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could keep track of the progress.

Bryant liked it because it put some

distance between him and Rager.

However, a lot of time was lost due to

Rager’s insistence that he be made

aware of every minute detail.

As work on the aluminum chassis

progressed, Shelby began whetting ap-

petites by feeding



tion about the car. Their September

23, 1996 edition carried a story report-

ing that the paperwork between

Shelby and Oldsmobile had been

signed the previous week. The engine

would be the 4.0 liter, 32-valve Olds

putting out 350 horsepower. The arti-

cle went on to describe both roadster

and coupe body styles, and that the

weight would be under 2,400 pounds.

Shelby’s oft-quoted $75,000 price was

also mentioned.




$1,000,000 commitment gone, Rager,

Davison and Olesen were left to

search for operating capital. Rock had

suggested involving one or more well-

heeled Oldsmobile dealers but that

idea never went anywhere. The next

avenue was suppliers. A unique busi-

ness plan was put together and Rager

was able to sell it to their vendors. In

a nutshell, the vendors would pay for

developing the parts and components.

Shelby would, in return, purchase the

parts directly from them, at a price

which would cover most of the devel-

opment costs. Parts suppliers were

guaranteed that the pieces they devel-

oped would be used (instead of merely

competing against other suppliers in a

bidding process). Shelby would bear no

initial development costs (which was

perfect because they didn’t have the

money). The vendors would begin to be

paid as deposits from buyers were re-


The company was still short of op-

erating capital.When it could, it relied

on income from CSX4000 sales. One of

the biggest obstacles turned out to be

finding a supplier for the car’s interior

pieces. The interior was a complex

area with special demands. There

were safety requirements and specific

dimensions, such as the distance be-

tween the windshield and the driver’s

head. Attention to seatbelt and

padding placement was all part of the

equation. Peter Bryant began shop-

ping for a company that could provide

interiors but he did not encounter

much success. The expense involved in

creating something from scratch was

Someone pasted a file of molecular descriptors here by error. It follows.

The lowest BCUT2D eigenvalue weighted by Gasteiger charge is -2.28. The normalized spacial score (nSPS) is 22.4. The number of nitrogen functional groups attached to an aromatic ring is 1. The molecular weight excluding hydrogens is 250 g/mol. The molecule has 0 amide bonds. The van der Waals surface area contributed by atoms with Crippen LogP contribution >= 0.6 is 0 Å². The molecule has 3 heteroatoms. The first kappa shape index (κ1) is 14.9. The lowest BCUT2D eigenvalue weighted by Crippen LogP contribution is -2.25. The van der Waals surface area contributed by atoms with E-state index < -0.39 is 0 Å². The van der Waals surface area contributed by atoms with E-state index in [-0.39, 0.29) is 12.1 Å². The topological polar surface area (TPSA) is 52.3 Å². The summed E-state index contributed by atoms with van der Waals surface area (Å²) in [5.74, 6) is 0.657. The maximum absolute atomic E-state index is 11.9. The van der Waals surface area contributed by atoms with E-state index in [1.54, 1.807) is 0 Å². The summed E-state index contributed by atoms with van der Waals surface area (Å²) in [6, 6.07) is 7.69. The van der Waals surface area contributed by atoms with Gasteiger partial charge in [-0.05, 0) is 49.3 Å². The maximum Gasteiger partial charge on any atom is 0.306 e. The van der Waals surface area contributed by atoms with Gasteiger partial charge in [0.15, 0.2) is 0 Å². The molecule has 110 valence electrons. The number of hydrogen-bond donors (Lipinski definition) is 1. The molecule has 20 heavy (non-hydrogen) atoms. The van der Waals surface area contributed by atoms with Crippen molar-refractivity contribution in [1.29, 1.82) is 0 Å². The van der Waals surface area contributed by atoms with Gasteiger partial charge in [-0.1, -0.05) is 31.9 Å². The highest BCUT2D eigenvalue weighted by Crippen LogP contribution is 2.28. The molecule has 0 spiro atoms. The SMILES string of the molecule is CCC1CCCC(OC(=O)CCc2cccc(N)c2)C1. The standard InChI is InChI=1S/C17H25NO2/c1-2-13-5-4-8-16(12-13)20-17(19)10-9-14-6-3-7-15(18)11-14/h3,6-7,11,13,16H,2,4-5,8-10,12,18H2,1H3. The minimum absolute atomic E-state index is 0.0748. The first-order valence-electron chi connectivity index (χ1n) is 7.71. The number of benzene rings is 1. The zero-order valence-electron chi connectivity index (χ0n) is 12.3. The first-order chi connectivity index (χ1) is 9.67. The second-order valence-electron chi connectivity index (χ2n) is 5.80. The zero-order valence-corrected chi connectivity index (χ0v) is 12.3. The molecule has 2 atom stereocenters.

high, and because only 500 cars would

be built, there was no promise of vol-

ume to amortize costs.

Bryant struck pay dirt when he

called on Venture Industries in De-

troit. Venture was a major auto indus-

try supplier specializing in the

manufacture of plastic moldings. They

also had experience in building proto-

types as well as interiors. After some

consideration they agreed to provide

interiors for the Series 1. They were

also interested in producing entire

bodies for the cars as a way to show-

case their experience in carbon fiber

technology. Venture had deep pockets

and Shelby would soon be plumbing

the depths.

By October of 1997 two prototypes

existed. One had appeared at the De-

troit Auto Show earlier in the year and

was now dismantled. The second car

had been turned into a rolling labora-

tory in Gardena. It showed the effects

of testing, and before being put on dis-

play for a Shelby dealers’ meeting at

the IRL race at Las Vegas Motor

Speedway, it was given new paint and

a general cosmetic once-over. Don

Rager, who had begun appearing in a

black cowboy hat, drove it around the

speedway prior to the start of the IRL

race, which was held at night. By this

time deposits had been received for

some 50 cars.

By the end of 1997 the design was

more or less finalized. The price was

set at $97,750 but dealers were told

that once production began the price

would likely go up. Everyone involved

with the project also realized that

there was no way the initial promise

of production beginning by the end of

the year could be met.

To help the dealers promote the

Shelby Series 1 prior to having any

cars to sell, a non-running mock-up

was made. It used a set of early body

panels mounted on a wooden platform.

From six feet away it was impossible

to tell it from a running car...of which

none existed because they had been

continually disassembled and re-

assembled for research and develop-

ment. The “pushmobile,” as it came to

be called at the factory, made the

rounds from dealer to dealer through-


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